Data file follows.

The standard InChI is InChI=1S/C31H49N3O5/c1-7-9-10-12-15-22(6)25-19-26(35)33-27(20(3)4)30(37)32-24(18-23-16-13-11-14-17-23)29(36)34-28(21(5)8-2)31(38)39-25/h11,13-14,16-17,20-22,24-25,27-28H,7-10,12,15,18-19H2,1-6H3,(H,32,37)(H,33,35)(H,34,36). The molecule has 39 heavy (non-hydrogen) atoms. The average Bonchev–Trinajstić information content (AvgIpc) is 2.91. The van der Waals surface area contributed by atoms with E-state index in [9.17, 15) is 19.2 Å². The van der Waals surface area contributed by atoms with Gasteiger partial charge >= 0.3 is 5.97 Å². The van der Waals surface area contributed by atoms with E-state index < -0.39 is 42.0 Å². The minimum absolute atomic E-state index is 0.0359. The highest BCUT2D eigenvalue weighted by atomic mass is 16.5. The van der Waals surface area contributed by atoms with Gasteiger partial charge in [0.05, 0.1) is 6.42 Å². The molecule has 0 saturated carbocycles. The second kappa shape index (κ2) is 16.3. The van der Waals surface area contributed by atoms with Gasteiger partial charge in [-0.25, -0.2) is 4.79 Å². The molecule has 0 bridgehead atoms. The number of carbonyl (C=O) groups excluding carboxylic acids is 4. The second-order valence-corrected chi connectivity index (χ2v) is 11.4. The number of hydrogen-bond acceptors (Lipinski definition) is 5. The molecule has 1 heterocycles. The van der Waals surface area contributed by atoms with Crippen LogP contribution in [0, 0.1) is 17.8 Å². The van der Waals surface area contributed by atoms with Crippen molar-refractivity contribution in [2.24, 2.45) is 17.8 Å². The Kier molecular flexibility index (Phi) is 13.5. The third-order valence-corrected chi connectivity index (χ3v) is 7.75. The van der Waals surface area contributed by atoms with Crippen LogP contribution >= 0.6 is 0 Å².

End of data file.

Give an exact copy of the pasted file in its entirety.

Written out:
The standard InChI is InChI=1S/C31H49N3O5/c1-7-9-10-12-15-22(6)25-19-26(35)33-27(20(3)4)30(37)32-24(18-23-16-13-11-14-17-23)29(36)34-28(21(5)8-2)31(38)39-25/h11,13-14,16-17,20-22,24-25,27-28H,7-10,12,15,18-19H2,1-6H3,(H,32,37)(H,33,35)(H,34,36). The molecule has 39 heavy (non-hydrogen) atoms. The average Bonchev–Trinajstić information content (AvgIpc) is 2.91. The van der Waals surface area contributed by atoms with E-state index in [9.17, 15) is 19.2 Å². The van der Waals surface area contributed by atoms with Gasteiger partial charge >= 0.3 is 5.97 Å². The van der Waals surface area contributed by atoms with E-state index < -0.39 is 42.0 Å². The minimum absolute atomic E-state index is 0.0359. The highest BCUT2D eigenvalue weighted by atomic mass is 16.5. The van der Waals surface area contributed by atoms with Gasteiger partial charge in [0.05, 0.1) is 6.42 Å². The molecule has 0 saturated carbocycles. The second kappa shape index (κ2) is 16.3. The van der Waals surface area contributed by atoms with Gasteiger partial charge in [-0.25, -0.2) is 4.79 Å². The molecule has 0 bridgehead atoms. The number of carbonyl (C=O) groups excluding carboxylic acids is 4. The second-order valence-corrected chi connectivity index (χ2v) is 11.4. The number of hydrogen-bond acceptors (Lipinski definition) is 5. The molecule has 1 heterocycles. The van der Waals surface area contributed by atoms with Crippen LogP contribution in [0, 0.1) is 17.8 Å². The van der Waals surface area contributed by atoms with Crippen molar-refractivity contribution in [2.24, 2.45) is 17.8 Å². The Kier molecular flexibility index (Phi) is 13.5. The third-order valence-corrected chi connectivity index (χ3v) is 7.75. The van der Waals surface area contributed by atoms with Crippen LogP contribution >= 0.6 is 0 Å².